Why the Great Depression was Hard to Cure
THE GREAT DEPRESSION 5
Whythe Great Depression was Hard to Cure
Whythe Great Depression was Hard to Cure
October24th, 1929, better known as ‘black Thursday’ marked the beginningof the Great Depression that lasted for ten years in America. It wasthe deepest economic crisis of the 20th century where the globalgross domestic product (GDP) fell by around fifteen percent. TheGreat Depression was hard to cure because of stock market failure,the collapse of banks, and the gold standard.
Accordingto Brunner (2012), the turning point for the American economy tookplace in June 1929 when the economic activities were on recedingtrend. There were massive unemployment rates and prices felldrastically. The stock market experienced a crash in October whereinvestors sold off their shares for a profit. The sell was at high ofabout 12.9 million to a point most corporations could not pay theirshareholders. The interest rates had gone up, thereby discouragingpeople from borrowing this was an indication that the consumers andinvestors were depressed. Ordinarily, minimal loan means less or noprofit for most business. It was difficult for companies to remainafloat during this time, thus, leading to the closure of most ofthem. In turn, this led to the highest rate of unemploymentexperienced. Most sectors were affected such as the automobile, whichdeclined in sales and the farming sector too deflated. A reduction inthe stock market led to the failure of the U.S. economy, whichsubsequently pulled down other countries’ economies. Overwroughtattempts to boost the economies of other nations through theintroduction of protectionist policies resulted in the crumbling downof the global trade. This made it grueling to cure the GreatDepression or at least manage it.
Theactuality or existence of the gold standard connected economicconditions across different nations, thereby making the GreatDepression a global affair. America had one hundred percent goldstandard for its money meaning all currency was backed by agovernment pledge to redeem it in a specific amount of gold. Duringthis period, even the counties that were not facing the collapse ofbanks and monetary contraction were forced to join the deflationarypolicy because of the high-interest rates. Under the gold standard,the amount of money in circulation depended on the available goldmoney supply was rigid. The standard gold mechanism was stiff becauseeventually, it led to the devaluing of currencies, thus, making iteven harder for the economies to recover. Most financial institutionswere collapsing, and so most countries opted to drop the goldstandard policies to redeem their savings. Some countries had thestandard silver plan that helped them to at least have a stableeconomy, but it did not mean that they escaped the depression. Thestates that had maintained the gold standard faced hurdles inregaining their economic stabilityconsequently, there was adifference in the length and experiences of different nations of thedepression. Due to the drop in the worth of the various currenciesacross the globe, it was hard to cure the vast depression becausethere was no stable trading and exchange in the stock market. Thedecline in international trade, which largely depends on foreigntrade, resulted from the gold standard.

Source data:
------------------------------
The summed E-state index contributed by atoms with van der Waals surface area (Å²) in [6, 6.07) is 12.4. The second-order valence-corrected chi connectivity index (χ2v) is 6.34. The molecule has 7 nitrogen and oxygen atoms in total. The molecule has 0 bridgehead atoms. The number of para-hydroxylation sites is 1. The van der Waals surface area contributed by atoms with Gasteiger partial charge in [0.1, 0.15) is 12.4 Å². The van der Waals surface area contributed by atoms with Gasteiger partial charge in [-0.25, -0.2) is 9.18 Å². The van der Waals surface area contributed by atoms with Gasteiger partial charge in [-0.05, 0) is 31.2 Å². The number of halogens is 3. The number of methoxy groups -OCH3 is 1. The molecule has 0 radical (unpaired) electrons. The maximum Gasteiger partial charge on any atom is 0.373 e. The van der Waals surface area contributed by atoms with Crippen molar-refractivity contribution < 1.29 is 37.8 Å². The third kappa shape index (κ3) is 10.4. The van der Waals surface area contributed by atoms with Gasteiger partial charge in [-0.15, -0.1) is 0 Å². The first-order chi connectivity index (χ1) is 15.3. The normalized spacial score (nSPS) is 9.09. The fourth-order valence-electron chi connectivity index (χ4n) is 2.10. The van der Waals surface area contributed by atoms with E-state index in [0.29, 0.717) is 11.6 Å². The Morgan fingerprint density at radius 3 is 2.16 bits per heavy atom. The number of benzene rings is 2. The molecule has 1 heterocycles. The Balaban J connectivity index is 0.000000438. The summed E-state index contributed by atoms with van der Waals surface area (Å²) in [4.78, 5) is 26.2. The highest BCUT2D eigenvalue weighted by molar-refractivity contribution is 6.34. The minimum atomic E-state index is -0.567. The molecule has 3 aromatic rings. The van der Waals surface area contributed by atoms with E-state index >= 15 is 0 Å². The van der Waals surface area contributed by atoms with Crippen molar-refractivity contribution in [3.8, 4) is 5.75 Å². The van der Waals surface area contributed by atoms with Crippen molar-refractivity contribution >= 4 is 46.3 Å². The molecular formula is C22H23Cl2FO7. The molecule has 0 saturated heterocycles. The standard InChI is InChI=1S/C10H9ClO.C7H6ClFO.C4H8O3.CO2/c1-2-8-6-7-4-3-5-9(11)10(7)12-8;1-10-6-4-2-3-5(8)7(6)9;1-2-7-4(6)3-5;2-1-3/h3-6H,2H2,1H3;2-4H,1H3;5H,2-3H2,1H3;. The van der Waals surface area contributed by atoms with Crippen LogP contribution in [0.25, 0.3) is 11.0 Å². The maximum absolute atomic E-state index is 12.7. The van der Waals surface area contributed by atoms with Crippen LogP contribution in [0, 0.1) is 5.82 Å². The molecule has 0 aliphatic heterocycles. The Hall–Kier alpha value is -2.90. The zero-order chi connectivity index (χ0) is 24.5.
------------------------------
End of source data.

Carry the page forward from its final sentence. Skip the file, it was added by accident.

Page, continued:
TheGreat Depression steered the fall of most banks, thereby meaningthere was an increase in the inflation rate. Low-interest rates,decrease in shareholders wealth, and the failure to inject liquidityinto the banking system boosted the Great Depression. The crash ofthe stock market combined with that of the banks made it difficult tocure the crisis. The failure of one bank promulgated the subsequentdownfall of the rest because there were no measures taken to pumpliquidity to stabilize the banking sector. Money supply was on adecreasing trend, which led to people hoarding the money they had athand. It was reflected in countries with the gold standard becausedue to hoarding of money the government could not dominate thequantity of money. Less circulation of money within the countriesmeant that borrowing was strained people in business could notaccess loans for investment. Most investors opted to keep their moneyat home over venturing into any business, thereby plunging theeconomy further into depression. A cure seemed impossible becauseconvincing businessmen and women to trust the banks was next toimpossible. The American government was reluctant to deal with thesmall circulation of cash because of the standard gold policy thathad required forty percent backing of Federal Reserve notes issued.As a result, with less money flow, businesses could hardly operate asmore cash was hoarded.
TheGreat Depression of 1929 had an effect globally because the collapseof its economy led to the failure of the rest of the nations. Thecollapse of banks, failure of the stock market and the standard goldpolicy made it hard to cure it. The crushing of the stock marketmeant little trading, thereby affecting the banks and leading totheir collapse. The introduction of the gold standard changed thecurrency values for different nations, hence, resulting in the smallcirculation of cash. Overall, the Great Depression was an economicfailure of all times.
Brunner,K. (Ed.). (2012). Thegreat depression revisited(Vol. 2). Springer Science & Business
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